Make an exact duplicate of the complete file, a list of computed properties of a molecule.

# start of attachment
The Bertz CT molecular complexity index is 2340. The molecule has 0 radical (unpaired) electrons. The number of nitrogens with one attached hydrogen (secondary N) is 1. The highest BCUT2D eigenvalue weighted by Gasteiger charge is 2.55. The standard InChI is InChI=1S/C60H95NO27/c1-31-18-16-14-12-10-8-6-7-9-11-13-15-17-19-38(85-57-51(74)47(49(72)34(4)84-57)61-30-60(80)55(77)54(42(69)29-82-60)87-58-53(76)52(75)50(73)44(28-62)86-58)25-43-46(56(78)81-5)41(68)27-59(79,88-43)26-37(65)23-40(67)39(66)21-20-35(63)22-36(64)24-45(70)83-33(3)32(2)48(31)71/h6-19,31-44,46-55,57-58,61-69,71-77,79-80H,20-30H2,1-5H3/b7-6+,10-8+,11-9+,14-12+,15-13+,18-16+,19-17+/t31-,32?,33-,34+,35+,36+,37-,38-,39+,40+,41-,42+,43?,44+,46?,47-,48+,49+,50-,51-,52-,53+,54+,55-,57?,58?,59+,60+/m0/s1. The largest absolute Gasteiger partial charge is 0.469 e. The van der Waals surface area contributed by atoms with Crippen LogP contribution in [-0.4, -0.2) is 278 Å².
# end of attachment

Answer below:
The Bertz CT molecular complexity index is 2340. The molecule has 0 radical (unpaired) electrons. The number of nitrogens with one attached hydrogen (secondary N) is 1. The highest BCUT2D eigenvalue weighted by Gasteiger charge is 2.55. The standard InChI is InChI=1S/C60H95NO27/c1-31-18-16-14-12-10-8-6-7-9-11-13-15-17-19-38(85-57-51(74)47(49(72)34(4)84-57)61-30-60(80)55(77)54(42(69)29-82-60)87-58-53(76)52(75)50(73)44(28-62)86-58)25-43-46(56(78)81-5)41(68)27-59(79,88-43)26-37(65)23-40(67)39(66)21-20-35(63)22-36(64)24-45(70)83-33(3)32(2)48(31)71/h6-19,31-44,46-55,57-58,61-69,71-77,79-80H,20-30H2,1-5H3/b7-6+,10-8+,11-9+,14-12+,15-13+,18-16+,19-17+/t31-,32?,33-,34+,35+,36+,37-,38-,39+,40+,41-,42+,43?,44+,46?,47-,48+,49+,50-,51-,52-,53+,54+,55-,57?,58?,59+,60+/m0/s1. The largest absolute Gasteiger partial charge is 0.469 e. The van der Waals surface area contributed by atoms with Crippen LogP contribution in [-0.4, -0.2) is 278 Å².